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Old 10-23-2012, 10:54 PM   #25756
brianwheelies
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Quote:
Originally Posted by YakSpout View Post
No doubt. 35mm on a 14mm wheel? That's a LOT of sidewall bowing. Doesn't surprise me that it pinch-flatted like a mofo.
Actually that was on the 25's I run now. Had two rears and a front go out.

I guess a smoother ride with less pressure may not be a bad thing. Less pressure means less tire inflations, right?

I am pumping up tires every two to three days. When the LBS sold me the bike he said to fill it to max psi and run for two weeks when it drops to 80psi and refill. Two days drops 16psi.
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Old 10-23-2012, 10:57 PM   #25757
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Originally Posted by pierce View Post
he's got a point., a front blowout at speed is skeeery, especially in a turn. I left quite a bit of road rash on Laureles Grade near Carmel Valley once when my front sew-up ("tubular" to you kids) came unglued at speed.
Such an awesome road!

Do you live in the area? I bet that is biking heaven.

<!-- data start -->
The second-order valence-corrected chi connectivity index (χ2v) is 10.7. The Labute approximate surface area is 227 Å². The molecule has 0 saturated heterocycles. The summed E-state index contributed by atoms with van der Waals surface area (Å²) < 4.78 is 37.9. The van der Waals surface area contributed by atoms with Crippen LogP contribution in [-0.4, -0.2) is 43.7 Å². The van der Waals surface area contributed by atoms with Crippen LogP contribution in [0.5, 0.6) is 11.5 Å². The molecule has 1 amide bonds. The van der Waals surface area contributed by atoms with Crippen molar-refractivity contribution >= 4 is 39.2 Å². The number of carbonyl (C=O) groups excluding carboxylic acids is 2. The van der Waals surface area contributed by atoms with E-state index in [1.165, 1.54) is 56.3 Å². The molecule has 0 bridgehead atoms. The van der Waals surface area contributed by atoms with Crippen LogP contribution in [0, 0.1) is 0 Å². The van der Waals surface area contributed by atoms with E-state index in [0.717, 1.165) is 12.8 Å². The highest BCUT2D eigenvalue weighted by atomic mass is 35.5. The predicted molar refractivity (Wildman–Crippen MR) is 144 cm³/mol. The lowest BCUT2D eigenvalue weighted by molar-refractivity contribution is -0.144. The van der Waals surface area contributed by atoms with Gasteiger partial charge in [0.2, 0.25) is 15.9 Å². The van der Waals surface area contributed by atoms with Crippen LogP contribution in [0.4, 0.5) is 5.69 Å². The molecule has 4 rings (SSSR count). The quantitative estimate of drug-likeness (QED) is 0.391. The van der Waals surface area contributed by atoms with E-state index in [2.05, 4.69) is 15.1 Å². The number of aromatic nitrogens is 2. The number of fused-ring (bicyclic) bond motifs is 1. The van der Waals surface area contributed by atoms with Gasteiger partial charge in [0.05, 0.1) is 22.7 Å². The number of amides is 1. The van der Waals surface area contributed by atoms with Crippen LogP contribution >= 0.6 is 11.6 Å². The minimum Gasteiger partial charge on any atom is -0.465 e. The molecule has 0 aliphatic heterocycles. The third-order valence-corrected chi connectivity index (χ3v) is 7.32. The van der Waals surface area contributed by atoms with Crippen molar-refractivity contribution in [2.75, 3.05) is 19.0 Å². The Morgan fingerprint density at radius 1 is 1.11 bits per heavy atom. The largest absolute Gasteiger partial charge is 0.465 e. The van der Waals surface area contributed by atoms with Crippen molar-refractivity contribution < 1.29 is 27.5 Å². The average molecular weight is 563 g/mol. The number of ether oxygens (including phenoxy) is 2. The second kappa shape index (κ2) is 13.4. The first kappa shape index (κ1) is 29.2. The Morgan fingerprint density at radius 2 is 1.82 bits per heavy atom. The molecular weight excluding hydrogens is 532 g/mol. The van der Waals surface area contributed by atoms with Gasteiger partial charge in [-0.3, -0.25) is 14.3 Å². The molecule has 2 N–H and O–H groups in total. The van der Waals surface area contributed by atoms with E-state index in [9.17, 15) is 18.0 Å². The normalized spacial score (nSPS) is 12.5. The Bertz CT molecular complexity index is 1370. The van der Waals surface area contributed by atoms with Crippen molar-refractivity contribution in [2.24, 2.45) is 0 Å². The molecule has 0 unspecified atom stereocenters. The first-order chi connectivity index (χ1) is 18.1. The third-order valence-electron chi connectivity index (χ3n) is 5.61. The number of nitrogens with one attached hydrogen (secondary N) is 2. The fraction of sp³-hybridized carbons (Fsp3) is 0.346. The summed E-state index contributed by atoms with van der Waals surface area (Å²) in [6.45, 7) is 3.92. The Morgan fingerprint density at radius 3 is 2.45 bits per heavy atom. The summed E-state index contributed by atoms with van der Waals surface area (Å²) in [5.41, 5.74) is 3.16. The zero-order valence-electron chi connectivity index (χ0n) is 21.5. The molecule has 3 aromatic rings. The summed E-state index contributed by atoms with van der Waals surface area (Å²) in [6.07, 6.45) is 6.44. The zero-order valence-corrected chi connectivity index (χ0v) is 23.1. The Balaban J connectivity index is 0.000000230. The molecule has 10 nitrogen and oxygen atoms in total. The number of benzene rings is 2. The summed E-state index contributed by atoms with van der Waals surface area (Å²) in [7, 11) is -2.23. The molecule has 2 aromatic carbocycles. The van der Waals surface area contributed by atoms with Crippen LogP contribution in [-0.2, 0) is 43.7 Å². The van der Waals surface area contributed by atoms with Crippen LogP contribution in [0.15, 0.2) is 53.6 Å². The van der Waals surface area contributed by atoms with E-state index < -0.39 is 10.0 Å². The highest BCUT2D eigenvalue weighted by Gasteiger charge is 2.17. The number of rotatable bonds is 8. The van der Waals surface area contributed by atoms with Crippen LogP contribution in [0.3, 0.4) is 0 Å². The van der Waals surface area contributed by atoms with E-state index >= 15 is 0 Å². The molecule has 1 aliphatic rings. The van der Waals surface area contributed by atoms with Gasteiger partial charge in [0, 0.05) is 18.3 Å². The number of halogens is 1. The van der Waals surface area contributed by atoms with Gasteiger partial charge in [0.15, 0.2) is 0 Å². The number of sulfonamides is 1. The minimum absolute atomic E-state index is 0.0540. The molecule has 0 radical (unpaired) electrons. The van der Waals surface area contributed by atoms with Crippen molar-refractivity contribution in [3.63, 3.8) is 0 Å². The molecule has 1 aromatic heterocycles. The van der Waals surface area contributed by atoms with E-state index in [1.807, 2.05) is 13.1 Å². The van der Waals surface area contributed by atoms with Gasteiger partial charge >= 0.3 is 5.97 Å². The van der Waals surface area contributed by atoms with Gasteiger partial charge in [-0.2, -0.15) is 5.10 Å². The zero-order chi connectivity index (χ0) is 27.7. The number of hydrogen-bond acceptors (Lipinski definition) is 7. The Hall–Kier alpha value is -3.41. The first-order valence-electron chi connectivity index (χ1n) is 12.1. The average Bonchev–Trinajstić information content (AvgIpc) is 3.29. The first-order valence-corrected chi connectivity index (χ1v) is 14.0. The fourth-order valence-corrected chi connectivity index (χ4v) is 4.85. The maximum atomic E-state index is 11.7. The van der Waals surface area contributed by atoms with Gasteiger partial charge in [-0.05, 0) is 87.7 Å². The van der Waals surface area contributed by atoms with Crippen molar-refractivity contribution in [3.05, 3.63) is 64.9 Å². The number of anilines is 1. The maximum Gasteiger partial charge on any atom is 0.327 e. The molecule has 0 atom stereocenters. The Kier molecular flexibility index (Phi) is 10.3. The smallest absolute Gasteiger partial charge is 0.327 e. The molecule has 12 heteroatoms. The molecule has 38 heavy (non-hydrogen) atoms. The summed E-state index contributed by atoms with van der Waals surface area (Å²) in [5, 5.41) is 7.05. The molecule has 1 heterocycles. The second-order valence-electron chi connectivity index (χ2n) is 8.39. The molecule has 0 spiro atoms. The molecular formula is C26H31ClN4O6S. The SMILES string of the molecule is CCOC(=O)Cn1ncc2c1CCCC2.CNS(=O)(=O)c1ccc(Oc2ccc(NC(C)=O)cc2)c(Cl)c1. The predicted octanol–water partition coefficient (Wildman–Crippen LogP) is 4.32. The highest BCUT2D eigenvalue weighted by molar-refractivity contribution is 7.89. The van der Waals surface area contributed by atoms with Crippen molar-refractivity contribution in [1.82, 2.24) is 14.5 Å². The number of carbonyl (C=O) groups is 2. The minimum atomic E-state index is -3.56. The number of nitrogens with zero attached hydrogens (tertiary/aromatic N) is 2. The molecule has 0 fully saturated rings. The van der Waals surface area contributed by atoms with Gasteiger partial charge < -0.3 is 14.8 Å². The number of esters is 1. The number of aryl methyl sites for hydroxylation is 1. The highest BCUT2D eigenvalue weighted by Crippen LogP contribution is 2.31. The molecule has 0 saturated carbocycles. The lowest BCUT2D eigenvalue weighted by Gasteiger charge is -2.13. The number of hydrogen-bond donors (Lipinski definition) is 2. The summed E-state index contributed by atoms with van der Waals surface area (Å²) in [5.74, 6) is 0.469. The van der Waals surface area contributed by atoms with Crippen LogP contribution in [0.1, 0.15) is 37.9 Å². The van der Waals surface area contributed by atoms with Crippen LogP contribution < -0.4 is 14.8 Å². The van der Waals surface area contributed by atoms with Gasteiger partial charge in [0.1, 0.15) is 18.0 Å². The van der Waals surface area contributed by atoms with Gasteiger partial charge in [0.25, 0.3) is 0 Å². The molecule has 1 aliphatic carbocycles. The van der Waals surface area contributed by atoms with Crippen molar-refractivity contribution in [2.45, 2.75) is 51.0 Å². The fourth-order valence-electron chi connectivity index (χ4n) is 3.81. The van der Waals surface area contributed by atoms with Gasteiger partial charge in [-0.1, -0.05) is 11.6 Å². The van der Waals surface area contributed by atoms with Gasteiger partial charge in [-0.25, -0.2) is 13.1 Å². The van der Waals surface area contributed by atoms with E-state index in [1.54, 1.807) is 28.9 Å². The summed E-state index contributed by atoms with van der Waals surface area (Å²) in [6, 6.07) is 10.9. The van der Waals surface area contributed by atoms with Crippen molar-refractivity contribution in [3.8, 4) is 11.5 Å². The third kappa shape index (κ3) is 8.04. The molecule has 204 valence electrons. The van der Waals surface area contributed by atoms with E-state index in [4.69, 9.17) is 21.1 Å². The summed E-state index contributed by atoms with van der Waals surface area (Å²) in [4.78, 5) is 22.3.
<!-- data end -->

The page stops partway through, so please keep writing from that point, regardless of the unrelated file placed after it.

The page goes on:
When I have been there it has always been for motorcycling and that is one of a couple of places in the US that immediately made me fall in love.

I remember spanking the heck out of a guy on a Road Star Warrior on my DR650 going down that road.
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Old 10-23-2012, 11:01 PM   #25758
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Quote:
Originally Posted by brianwheelies View Post
Such an awesome road!

Do you live in the area? I bet that is biking heaven.

When I have been there it has always been for motorcycling and that is one of a couple of places in the US that immediately made me fall in love.

I remember spanking the heck out of a guy on a Road Star Warrior on my DR650 going down that road.
I lived in Pacific Grove, and Monterey from 1977 to 1987. been in Santa Cruz ever since. I was doing a lot more bicycling when I was down there (was in my mid 20s to early 30s).


re: tire inflations, unless you're running extra thin (or latex) inner tubes, your tires should hold air better than that, unless you have a pinhole leak or a leaky valve stem.